Friday, December 10, 2010

A problem. A solution. A problem. A solution.

My name is Hippomanic Jen, and I'm a book-aholic.

I love to read books.

I love to buy books.

I love to reread books.

I hate to give them away, because I might want to read it later.


I once answered a phone poll, and among other things they wanted an estimate of how many books I own. The options were along the following lines:

a 0 books
b 1 book
c 2 or 3 books
d 4 or more books.

I was astounded. So astounded that I can remember that the first and last options were 0 and 4 or more respectively. Who would have fewer than 4 books in their possession? I still don't know what the question was trying to acheive.

When we were having Dad design the house one of the essentials on the list was a wall to place our bookcases against that wasn't in a bedroom. I've known people who have had to give away thier libraries when they are expecting their second child, because they need the spare room for the new baby. This was not going to happen to us.

But over time, one acquires more books (particularly if one is studying and/or needs resources for preaching).

Then one ends up with the following problem:

Books on a cupboard in my office.

One of two huge bookcases full of books against the book wall my Dad made certain was in the house plans (it would've helped if I'd rotated the image, but you get the drift).



Books on a small shelf in the spare bedroom (it needed to be rotated too).



Books on a shelf in the cupboard in our bedroom.


Hmmm. Even though I have brought myself to do some selective culling of the book population, there are a few issues.
1. I'm asthmatic and seem to be having a problem with house dust.
2. I'm a terrible housekeeper and never have time to dust all the bookshelves.
3. I really need to rationalise book locations. After all, there is a perfectly good book wall to have a consolidated library.
The solution:
We priced cabinets with doors to keep out / minimise the dust and that would take up the entire length of the book wall (which had some space for more bookcases - but inevitably not enough length to fit the little bookcase that lives in the spare bedroom).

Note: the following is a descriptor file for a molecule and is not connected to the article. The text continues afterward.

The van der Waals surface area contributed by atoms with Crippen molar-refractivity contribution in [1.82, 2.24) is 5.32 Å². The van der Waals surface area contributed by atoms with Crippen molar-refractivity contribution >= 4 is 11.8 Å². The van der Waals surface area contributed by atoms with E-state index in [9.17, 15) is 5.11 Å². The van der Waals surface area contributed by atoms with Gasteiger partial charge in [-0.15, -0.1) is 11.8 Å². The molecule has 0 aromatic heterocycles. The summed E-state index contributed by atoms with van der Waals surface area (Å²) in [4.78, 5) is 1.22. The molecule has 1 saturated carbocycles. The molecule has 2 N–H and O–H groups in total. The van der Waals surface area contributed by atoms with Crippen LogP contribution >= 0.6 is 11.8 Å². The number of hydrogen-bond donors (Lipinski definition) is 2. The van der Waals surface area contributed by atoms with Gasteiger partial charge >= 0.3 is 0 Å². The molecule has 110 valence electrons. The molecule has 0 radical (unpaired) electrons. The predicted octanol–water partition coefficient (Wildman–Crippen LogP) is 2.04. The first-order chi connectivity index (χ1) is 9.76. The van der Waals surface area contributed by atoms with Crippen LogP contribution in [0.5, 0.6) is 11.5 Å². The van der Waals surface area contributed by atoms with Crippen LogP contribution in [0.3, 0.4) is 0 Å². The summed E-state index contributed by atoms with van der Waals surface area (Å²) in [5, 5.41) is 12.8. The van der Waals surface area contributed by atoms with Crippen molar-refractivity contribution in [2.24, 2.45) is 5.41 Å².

We measured the lineal metres of shelf required. Checked out what was available, and ordered three units (2 x 1200mm wide units and 1 x 600mm wide unit). If the skirting and cornice was removed from the sides, and they were made to fit together, they should fit perfectly. We looked at the example in the furniture shop and decided that the shelves were reasonably spaced, and that if we got the 2100mm high rather than the 1800mm high units we would get an extra shelf and that would get us closer to our desired lineal metres of shelf.
They came today.
They looked pretty.
They were heavy for the blokes to manhandle.



My Beloved had to take the skirting board off the walls along the book wall so that they'd fit. We were really hoping that the walls of the alcove were plumb. We joined the three units together and then slid them back into the space.


My Beloved pushed on the joins with his feet and I ran back and forth and pushed the ends back little by little until it fit snugly into the space.
Beautiful, hey?


Unfortunately, despite their beauty and the functionality of the new bookcases there is a problem.
We decided not to specify the distance between the shelves, because we decided that what they had was about right, why would we stuff them around any more? They were already putting doors on, and taking skirting and cornice off, and making them to fit neatly together.
It didn't even cross my mind that a taller 2100mm high bookcase would have THE SAME NUMBER OF SHELVES as the 1800mm one. (Doesn't everyone want to absolutely maximize how many books they can store? Or I might want to have all my 4 books on separate shelves, you know.)
And who would guess that those shelves would be evenly spaced, so there's not a hope of putting an extra shelf in between two existing shelves, because they are all 370mm apart and my shortest books are all 190mm tall.
One of the things I was looking forward to was not having books stacked on their sides.
Another was not having two rows of books on the shelf so that you can't see the back ones.
Grrrrr.
But my very clever Beloved has come up with a solution.
The smaller books could be stored in two rows with one behind. But this means you can't see what you've got.